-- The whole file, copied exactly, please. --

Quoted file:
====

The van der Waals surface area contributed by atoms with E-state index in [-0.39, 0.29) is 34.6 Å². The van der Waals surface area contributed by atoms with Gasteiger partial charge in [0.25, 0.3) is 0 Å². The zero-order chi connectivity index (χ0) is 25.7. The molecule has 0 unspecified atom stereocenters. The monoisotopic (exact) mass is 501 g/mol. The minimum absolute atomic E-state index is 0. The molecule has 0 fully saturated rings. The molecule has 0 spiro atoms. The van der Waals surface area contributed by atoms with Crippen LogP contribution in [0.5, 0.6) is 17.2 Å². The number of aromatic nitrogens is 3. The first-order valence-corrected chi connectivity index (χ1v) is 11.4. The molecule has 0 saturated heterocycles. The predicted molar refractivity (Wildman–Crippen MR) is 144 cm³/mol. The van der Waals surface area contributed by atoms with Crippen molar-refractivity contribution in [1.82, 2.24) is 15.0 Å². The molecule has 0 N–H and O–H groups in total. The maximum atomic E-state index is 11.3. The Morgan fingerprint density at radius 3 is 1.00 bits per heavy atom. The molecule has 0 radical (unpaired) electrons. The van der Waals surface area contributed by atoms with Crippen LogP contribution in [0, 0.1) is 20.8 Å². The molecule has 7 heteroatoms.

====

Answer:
The van der Waals surface area contributed by atoms with E-state index in [-0.39, 0.29) is 34.6 Å². The van der Waals surface area contributed by atoms with Gasteiger partial charge in [0.25, 0.3) is 0 Å². The zero-order chi connectivity index (χ0) is 25.7. The molecule has 0 unspecified atom stereocenters. The monoisotopic (exact) mass is 501 g/mol. The minimum absolute atomic E-state index is 0. The molecule has 0 fully saturated rings. The molecule has 0 spiro atoms. The van der Waals surface area contributed by atoms with Crippen LogP contribution in [0.5, 0.6) is 17.2 Å². The number of aromatic nitrogens is 3. The first-order valence-corrected chi connectivity index (χ1v) is 11.4. The molecule has 0 saturated heterocycles. The predicted molar refractivity (Wildman–Crippen MR) is 144 cm³/mol. The van der Waals surface area contributed by atoms with Crippen molar-refractivity contribution in [1.82, 2.24) is 15.0 Å². The molecule has 0 N–H and O–H groups in total. The maximum atomic E-state index is 11.3. The Morgan fingerprint density at radius 3 is 1.00 bits per heavy atom. The molecule has 0 radical (unpaired) electrons. The van der Waals surface area contributed by atoms with Crippen LogP contribution in [0, 0.1) is 20.8 Å². The molecule has 7 heteroatoms.